Technology & Trade

Against All Odds: Preventing Terrorists from Getting Nuclear, Biological, and Chemical Weapons

in Program

By Brian Finlay and Dr. Elizabeth Turpen

The Challenge

A weapon of mass destruction (WMD) in the hands of terrorists poses a grave threat to the security of the United States. While this is neither the most likely nor the only security challenge facing the nation today, its far-reaching implications make the prevention of proliferation a primary goal on the national security agenda of the US.

The Context

Despite considerable fears to the contrary, apocalyptic forecasts during the Cold War era about the spread of WMD around the globe have been proven largely hollow. Beyond the five original nuclear powers, currently only four other states are thought to have an offensive nuclear capability. Many more are suspected of harboring offensive biological weapons programs. Despite this, no terrorist organization is known to possess a nuclear weapon or a viable offensive biological capability—despite incontrovertible evidence that these capabilities are being sought.

Historically, governments have been largely successful in preventing the dispersal of critical materials, technology and know-how to bad actors through technology denial agreements and efforts. Today, however, the forces of globalization – privatization, technological innovation, the ease of international communications and transport, free trade, the rise of catastrophic terrorist organizations, and the advent of a borderless “virtual world” – have collided with the end of the Cold War to challenge the viability of traditional nonproliferation policies. A new approach is needed.

Where to Start

Despite their front-line importance in preventing the spread of nuclear, biological and chemical weapons, materials, and expertise, US cooperative nonproliferation programs have not realized their full potential because of bureaucratic obstacles, a sustained lack of White House attention, and enduring vestiges of Cold War suspicion with Russia—the source of the lion’s share of potentially “loose” weapons, materials and knowledge. Getting the US agencies and budgetary resources aligned to more effectively achieve US priorities is crucial:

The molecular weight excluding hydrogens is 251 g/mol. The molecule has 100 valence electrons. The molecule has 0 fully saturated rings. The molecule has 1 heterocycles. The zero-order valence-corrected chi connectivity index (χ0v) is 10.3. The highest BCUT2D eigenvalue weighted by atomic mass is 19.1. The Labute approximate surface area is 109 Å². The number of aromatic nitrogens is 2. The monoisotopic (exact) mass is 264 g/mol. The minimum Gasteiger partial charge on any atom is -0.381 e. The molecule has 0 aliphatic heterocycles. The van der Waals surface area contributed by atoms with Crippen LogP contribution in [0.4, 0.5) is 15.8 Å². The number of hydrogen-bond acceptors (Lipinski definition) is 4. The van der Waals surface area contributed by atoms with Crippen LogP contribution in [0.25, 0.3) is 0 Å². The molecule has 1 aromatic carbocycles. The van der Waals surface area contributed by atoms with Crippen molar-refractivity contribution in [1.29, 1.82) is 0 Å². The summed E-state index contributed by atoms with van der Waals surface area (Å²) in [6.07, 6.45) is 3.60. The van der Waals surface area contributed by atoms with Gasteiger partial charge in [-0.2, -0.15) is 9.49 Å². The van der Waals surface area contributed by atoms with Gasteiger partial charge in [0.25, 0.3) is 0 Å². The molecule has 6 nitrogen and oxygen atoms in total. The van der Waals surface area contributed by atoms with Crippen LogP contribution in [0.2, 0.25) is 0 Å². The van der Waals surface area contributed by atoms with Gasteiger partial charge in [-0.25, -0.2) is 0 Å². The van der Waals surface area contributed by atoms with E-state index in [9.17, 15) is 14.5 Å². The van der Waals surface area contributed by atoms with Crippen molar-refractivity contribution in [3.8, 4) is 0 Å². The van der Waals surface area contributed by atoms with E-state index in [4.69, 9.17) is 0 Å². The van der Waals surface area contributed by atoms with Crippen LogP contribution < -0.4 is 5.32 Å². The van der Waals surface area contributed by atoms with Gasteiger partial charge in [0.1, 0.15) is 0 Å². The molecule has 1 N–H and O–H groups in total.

• Spearhead a global reassessment of proliferation threats and program objectives with the intent to achieve specific priorities more quickly and cost effectively

    The president should appoint a single, high-level National Security Council official to coordinate a comprehensive interagency reassessment of global proliferation threats and government-wide program responses.

    The original cooperative nonproliferation programs were conceived and launched in the early years following the unanticipated collapse of the Soviet Union. Despite radically different circumstances in Russia and the other former Soviet states today, and a dramatically different context for the programs as they are given a global mandate, a comprehensive reassessment has not been done of these programs’ roles and objectives to ensure efficiency and effectiveness vis à vis other ongoing efforts in the current threat environment. Not only is there a need to reevaluate the original patchwork of nonproliferation programs to make sure they are still relevant, but the other major programs established at the Department of Homeland Security and elsewhere after September 11 to address the more diffuse scope of threats worldwide should be evaluated and prioritized as well.

  • Incorporate development assistance into the toolkit being applied for effective and sustainable implementation of UN Security Council Resolutions 1373 (counterterrorism) and 1540 (counterproliferation)

    The waning efficacy of existing approaches to nonproliferation requires a clear-eyed assessment of the global capacities necessary to ensure that states are not knowingly or unwittingly contributing to proliferation due to insufficient financial controls, inadequate border security, nonexistent or anachronistic export controls, and the like.

    These elements of a comprehensive counterterrorism and counterproliferation strategy require leveraging potential synergies between our development and security assistance to achieve necessary minimal standards of technology governance worldwide, including the rule of law. Whereas proliferation has traditionally been addressed by access controls, safeguards, guards, guns, and gates, globalization necessitates a more nuanced and coherent approach to addressing the nexus of technology diffusion and catastrophic terrorism that appeals to the vested self-interests of all countries.

  • Recognize that sustainability of nonproliferation assistance efforts hinges on achieving “local ownership”